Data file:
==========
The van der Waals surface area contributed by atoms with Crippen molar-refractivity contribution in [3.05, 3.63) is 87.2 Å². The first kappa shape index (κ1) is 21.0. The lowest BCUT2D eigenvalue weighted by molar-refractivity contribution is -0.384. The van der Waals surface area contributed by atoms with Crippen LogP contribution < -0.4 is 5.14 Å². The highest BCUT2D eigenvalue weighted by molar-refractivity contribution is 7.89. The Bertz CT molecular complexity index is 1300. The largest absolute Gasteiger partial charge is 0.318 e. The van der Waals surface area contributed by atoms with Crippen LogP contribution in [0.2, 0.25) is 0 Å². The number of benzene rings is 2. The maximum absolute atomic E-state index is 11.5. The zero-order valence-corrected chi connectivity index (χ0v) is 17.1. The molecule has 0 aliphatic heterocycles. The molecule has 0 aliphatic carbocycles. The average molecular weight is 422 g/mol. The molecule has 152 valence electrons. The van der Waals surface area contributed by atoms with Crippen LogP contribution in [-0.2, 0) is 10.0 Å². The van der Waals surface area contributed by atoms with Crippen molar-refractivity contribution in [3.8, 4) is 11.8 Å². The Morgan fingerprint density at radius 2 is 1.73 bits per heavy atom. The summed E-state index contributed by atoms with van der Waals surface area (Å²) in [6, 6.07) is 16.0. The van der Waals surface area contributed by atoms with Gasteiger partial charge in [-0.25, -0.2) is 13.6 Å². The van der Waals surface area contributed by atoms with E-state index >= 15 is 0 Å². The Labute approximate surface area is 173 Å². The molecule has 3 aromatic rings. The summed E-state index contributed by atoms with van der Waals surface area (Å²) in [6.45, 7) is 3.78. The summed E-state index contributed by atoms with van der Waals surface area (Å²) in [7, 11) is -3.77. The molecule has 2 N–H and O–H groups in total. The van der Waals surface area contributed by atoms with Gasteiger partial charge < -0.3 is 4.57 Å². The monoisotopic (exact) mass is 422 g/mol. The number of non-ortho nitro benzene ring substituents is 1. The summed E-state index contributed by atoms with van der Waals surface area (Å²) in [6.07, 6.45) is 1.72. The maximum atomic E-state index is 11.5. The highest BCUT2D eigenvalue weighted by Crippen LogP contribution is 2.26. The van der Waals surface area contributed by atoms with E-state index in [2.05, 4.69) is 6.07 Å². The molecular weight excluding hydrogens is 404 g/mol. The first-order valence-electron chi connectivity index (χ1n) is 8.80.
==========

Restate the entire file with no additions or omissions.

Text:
The van der Waals surface area contributed by atoms with Crippen molar-refractivity contribution in [3.05, 3.63) is 87.2 Å². The first kappa shape index (κ1) is 21.0. The lowest BCUT2D eigenvalue weighted by molar-refractivity contribution is -0.384. The van der Waals surface area contributed by atoms with Crippen LogP contribution < -0.4 is 5.14 Å². The highest BCUT2D eigenvalue weighted by molar-refractivity contribution is 7.89. The Bertz CT molecular complexity index is 1300. The largest absolute Gasteiger partial charge is 0.318 e. The van der Waals surface area contributed by atoms with Crippen LogP contribution in [0.2, 0.25) is 0 Å². The number of benzene rings is 2. The maximum absolute atomic E-state index is 11.5. The zero-order valence-corrected chi connectivity index (χ0v) is 17.1. The molecule has 0 aliphatic heterocycles. The molecule has 0 aliphatic carbocycles. The average molecular weight is 422 g/mol. The molecule has 152 valence electrons. The van der Waals surface area contributed by atoms with Crippen LogP contribution in [-0.2, 0) is 10.0 Å². The van der Waals surface area contributed by atoms with Crippen molar-refractivity contribution in [3.8, 4) is 11.8 Å². The Morgan fingerprint density at radius 2 is 1.73 bits per heavy atom. The summed E-state index contributed by atoms with van der Waals surface area (Å²) in [6, 6.07) is 16.0. The van der Waals surface area contributed by atoms with Gasteiger partial charge in [-0.25, -0.2) is 13.6 Å². The van der Waals surface area contributed by atoms with E-state index >= 15 is 0 Å². The Labute approximate surface area is 173 Å². The molecule has 3 aromatic rings. The summed E-state index contributed by atoms with van der Waals surface area (Å²) in [6.45, 7) is 3.78. The summed E-state index contributed by atoms with van der Waals surface area (Å²) in [7, 11) is -3.77. The molecule has 2 N–H and O–H groups in total. The van der Waals surface area contributed by atoms with Gasteiger partial charge < -0.3 is 4.57 Å². The monoisotopic (exact) mass is 422 g/mol. The number of non-ortho nitro benzene ring substituents is 1. The summed E-state index contributed by atoms with van der Waals surface area (Å²) in [6.07, 6.45) is 1.72. The maximum atomic E-state index is 11.5. The highest BCUT2D eigenvalue weighted by Crippen LogP contribution is 2.26. The van der Waals surface area contributed by atoms with E-state index in [2.05, 4.69) is 6.07 Å². The molecular weight excluding hydrogens is 404 g/mol. The first-order valence-electron chi connectivity index (χ1n) is 8.80.